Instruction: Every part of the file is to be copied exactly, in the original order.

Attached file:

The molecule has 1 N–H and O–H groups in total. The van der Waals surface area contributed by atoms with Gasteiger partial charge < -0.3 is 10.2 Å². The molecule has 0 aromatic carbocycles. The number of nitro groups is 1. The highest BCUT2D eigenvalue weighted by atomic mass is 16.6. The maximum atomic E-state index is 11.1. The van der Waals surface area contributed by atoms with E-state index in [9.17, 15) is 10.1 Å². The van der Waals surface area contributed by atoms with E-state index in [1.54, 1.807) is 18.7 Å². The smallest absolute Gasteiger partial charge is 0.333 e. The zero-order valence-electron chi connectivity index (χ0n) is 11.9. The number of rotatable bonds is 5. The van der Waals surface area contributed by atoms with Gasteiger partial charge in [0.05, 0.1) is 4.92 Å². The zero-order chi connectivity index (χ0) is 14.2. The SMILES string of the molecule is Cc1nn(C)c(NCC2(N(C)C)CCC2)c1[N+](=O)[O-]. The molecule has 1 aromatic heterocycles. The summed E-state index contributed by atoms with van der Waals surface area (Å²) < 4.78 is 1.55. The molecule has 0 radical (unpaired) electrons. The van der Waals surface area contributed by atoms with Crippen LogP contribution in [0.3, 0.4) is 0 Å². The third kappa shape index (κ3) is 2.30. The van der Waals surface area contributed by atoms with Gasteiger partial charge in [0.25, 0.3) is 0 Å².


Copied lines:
The molecule has 1 N–H and O–H groups in total. The van der Waals surface area contributed by atoms with Gasteiger partial charge < -0.3 is 10.2 Å². The molecule has 0 aromatic carbocycles. The number of nitro groups is 1. The highest BCUT2D eigenvalue weighted by atomic mass is 16.6. The maximum atomic E-state index is 11.1. The van der Waals surface area contributed by atoms with E-state index in [9.17, 15) is 10.1 Å². The van der Waals surface area contributed by atoms with E-state index in [1.54, 1.807) is 18.7 Å². The smallest absolute Gasteiger partial charge is 0.333 e. The zero-order valence-electron chi connectivity index (χ0n) is 11.9. The number of rotatable bonds is 5. The van der Waals surface area contributed by atoms with Gasteiger partial charge in [0.05, 0.1) is 4.92 Å². The zero-order chi connectivity index (χ0) is 14.2. The SMILES string of the molecule is Cc1nn(C)c(NCC2(N(C)C)CCC2)c1[N+](=O)[O-]. The molecule has 1 aromatic heterocycles. The summed E-state index contributed by atoms with van der Waals surface area (Å²) < 4.78 is 1.55. The molecule has 0 radical (unpaired) electrons. The van der Waals surface area contributed by atoms with Crippen LogP contribution in [0.3, 0.4) is 0 Å². The third kappa shape index (κ3) is 2.30. The van der Waals surface area contributed by atoms with Gasteiger partial charge in [0.25, 0.3) is 0 Å².